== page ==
Frederick Jackson Turner

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Noun1.Frederick Jackson Turner - United States historian who stressed the role of the western frontier in American history (1861-1951)
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The works of Frederick Jackson Turner and the Progressive historians certainly seem classics by Twain's definition, as well as by other, less sarcastic criteria.
One hundred years after Frederick Jackson Turner delivered his seminal essay, "The Significance of the Frontier in American History," we are still engaged in a dialogue about the implications of his remarks.
The understanding of western history has been reshaped by each generation of scholars, from Frederick Jackson Turner and Walter Prescott Webb to Patricia Nelson Limerick and Donald Wooster.
Dworkin asserts that Burns was the leading historian about the West during his career, but readers need to recall that Frederick Jackson Turner, Frederic Logan Paxson (a Pulitzer Prize winner), Walter Prescott Webb, and Herbert Eugene Bolton published books and essays during Burns's emergence that had much more shaping and enduring influences on Western history.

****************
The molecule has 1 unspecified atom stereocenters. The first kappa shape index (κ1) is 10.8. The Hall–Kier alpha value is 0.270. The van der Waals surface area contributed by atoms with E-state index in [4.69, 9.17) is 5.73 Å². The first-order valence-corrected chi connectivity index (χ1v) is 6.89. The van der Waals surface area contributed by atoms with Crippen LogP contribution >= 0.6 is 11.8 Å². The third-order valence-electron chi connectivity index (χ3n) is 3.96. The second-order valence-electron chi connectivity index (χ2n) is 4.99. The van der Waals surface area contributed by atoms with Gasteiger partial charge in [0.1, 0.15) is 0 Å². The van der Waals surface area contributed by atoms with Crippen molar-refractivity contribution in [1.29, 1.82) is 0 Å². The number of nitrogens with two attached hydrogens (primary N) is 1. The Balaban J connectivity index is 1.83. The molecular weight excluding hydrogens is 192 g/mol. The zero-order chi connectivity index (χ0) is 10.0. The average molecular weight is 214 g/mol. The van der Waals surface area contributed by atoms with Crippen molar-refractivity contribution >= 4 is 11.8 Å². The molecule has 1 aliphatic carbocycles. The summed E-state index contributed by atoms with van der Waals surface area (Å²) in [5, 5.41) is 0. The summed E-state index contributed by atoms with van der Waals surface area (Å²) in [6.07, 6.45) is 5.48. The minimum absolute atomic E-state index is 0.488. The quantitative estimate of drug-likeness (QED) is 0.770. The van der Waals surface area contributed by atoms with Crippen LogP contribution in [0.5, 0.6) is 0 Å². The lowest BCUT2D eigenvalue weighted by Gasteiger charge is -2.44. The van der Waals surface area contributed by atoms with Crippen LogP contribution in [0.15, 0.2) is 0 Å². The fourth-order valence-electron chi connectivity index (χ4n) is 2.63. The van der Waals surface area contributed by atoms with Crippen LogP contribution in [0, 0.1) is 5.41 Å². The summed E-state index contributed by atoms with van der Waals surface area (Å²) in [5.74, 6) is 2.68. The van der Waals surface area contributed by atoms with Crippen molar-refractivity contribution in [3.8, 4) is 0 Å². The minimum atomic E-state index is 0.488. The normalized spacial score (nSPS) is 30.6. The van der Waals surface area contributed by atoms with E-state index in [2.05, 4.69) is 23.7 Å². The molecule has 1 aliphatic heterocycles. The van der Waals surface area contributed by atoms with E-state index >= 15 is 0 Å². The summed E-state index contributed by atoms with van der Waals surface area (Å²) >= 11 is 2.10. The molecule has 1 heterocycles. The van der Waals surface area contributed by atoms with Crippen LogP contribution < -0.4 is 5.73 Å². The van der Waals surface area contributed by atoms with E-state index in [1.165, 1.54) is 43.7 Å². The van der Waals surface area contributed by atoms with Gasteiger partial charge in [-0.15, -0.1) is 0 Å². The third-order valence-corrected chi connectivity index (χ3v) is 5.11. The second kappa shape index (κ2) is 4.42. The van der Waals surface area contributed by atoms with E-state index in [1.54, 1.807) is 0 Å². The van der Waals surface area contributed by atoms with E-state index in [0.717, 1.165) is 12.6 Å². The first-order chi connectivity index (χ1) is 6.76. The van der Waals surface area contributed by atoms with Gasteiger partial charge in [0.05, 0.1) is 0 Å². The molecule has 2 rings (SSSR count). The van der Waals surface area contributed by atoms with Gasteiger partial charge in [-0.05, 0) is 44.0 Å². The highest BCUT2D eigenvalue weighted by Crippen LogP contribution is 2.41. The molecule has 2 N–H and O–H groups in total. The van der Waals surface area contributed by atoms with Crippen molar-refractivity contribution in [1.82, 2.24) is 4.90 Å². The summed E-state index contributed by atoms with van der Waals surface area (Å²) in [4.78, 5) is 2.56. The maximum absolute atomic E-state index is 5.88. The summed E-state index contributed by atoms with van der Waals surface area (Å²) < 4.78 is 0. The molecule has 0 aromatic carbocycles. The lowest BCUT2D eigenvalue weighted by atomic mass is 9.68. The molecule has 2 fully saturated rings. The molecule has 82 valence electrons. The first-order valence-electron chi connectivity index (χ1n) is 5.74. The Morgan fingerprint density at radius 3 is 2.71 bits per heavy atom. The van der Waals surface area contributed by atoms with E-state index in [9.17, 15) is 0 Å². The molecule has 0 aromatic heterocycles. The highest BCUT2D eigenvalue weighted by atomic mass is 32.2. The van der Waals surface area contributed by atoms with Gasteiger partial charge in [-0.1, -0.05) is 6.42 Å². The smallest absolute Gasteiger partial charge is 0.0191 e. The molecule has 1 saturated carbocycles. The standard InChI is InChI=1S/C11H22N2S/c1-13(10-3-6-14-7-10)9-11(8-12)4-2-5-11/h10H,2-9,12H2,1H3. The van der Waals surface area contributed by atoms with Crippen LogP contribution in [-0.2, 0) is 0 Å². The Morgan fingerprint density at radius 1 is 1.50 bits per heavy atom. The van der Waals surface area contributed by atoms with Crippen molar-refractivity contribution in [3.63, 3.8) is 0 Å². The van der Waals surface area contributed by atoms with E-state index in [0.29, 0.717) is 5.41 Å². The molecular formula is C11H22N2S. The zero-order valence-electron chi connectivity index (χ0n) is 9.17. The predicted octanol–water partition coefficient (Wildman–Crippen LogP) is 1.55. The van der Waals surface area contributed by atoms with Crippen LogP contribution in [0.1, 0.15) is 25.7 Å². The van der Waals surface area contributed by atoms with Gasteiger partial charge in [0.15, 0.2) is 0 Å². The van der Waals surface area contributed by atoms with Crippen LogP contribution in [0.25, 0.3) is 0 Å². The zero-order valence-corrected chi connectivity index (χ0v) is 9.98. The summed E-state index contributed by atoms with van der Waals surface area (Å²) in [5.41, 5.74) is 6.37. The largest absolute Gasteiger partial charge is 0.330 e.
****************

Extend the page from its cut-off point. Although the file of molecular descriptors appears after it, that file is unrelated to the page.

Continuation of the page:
In the early twentieth century, Frederick Jackson Turner argued that interactions on the frontier formed American characteristics of rugged individualism, democracy, aggression, and innovation.
A reprint of a 2004 book that won half a dozen major awards for best history book (including the Frederick Jackson Turner Award from the Organization of American Historians), this book deals with immigration in the US.
Frederick Jackson Turner was a young associate history professor at the University of Wisconsin in 1893 when he was asked to give a paper at the annual meeting of the American Historical Association, which was convening that year on the grounds of the World Columbia Exposition in Chicago.
He argues that the application of the scientific method to the study of people is best left to sociologists, despite the "very American" tendency among historians like Frederick Jackson Turner and other Progressives to treat history as a social science (11).
In the John Wayne example alone, Cullen draws connections to Moses, Frederick Jackson Turner, James Fenimore Cooper, and Mary Rowlandson.
In this issue, Alex Wagner Lough's essay, "Henry George, Frederick Jackson Turner, and the 'Closing of the American Frontier,'" observes that "both George and Turner drew .
The study of the role of frontiers in the national experience has been an intriguing sub-field of history since Frederick Jackson Turner published his paper on the role of the frontier in American history in 1893.